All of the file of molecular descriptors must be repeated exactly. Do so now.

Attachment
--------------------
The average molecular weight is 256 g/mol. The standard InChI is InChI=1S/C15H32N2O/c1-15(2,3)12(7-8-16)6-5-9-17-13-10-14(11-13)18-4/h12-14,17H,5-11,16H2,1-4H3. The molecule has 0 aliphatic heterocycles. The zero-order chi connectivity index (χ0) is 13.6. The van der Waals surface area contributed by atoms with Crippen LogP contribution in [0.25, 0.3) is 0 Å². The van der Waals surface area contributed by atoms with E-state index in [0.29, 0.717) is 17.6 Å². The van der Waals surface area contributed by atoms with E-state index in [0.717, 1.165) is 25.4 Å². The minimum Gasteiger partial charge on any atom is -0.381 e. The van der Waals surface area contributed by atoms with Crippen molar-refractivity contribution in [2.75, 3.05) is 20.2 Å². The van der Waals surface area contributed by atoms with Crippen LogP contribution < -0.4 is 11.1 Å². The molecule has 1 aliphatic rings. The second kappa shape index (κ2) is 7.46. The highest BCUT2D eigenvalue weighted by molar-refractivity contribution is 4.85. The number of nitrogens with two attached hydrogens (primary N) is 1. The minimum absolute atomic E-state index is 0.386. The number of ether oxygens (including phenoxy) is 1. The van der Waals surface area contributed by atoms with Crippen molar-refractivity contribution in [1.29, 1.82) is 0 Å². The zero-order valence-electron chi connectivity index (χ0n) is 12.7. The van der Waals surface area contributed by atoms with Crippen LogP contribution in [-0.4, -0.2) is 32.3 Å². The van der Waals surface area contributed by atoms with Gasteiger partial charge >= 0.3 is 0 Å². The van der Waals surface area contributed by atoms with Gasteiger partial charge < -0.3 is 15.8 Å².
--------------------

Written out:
The average molecular weight is 256 g/mol. The standard InChI is InChI=1S/C15H32N2O/c1-15(2,3)12(7-8-16)6-5-9-17-13-10-14(11-13)18-4/h12-14,17H,5-11,16H2,1-4H3. The molecule has 0 aliphatic heterocycles. The zero-order chi connectivity index (χ0) is 13.6. The van der Waals surface area contributed by atoms with Crippen LogP contribution in [0.25, 0.3) is 0 Å². The van der Waals surface area contributed by atoms with E-state index in [0.29, 0.717) is 17.6 Å². The van der Waals surface area contributed by atoms with E-state index in [0.717, 1.165) is 25.4 Å². The minimum Gasteiger partial charge on any atom is -0.381 e. The van der Waals surface area contributed by atoms with Crippen molar-refractivity contribution in [2.75, 3.05) is 20.2 Å². The van der Waals surface area contributed by atoms with Crippen LogP contribution < -0.4 is 11.1 Å². The molecule has 1 aliphatic rings. The second kappa shape index (κ2) is 7.46. The highest BCUT2D eigenvalue weighted by molar-refractivity contribution is 4.85. The number of nitrogens with two attached hydrogens (primary N) is 1. The minimum absolute atomic E-state index is 0.386. The number of ether oxygens (including phenoxy) is 1. The van der Waals surface area contributed by atoms with Crippen molar-refractivity contribution in [1.29, 1.82) is 0 Å². The zero-order valence-electron chi connectivity index (χ0n) is 12.7. The van der Waals surface area contributed by atoms with Crippen LogP contribution in [-0.4, -0.2) is 32.3 Å². The van der Waals surface area contributed by atoms with Gasteiger partial charge >= 0.3 is 0 Å². The van der Waals surface area contributed by atoms with Gasteiger partial charge < -0.3 is 15.8 Å².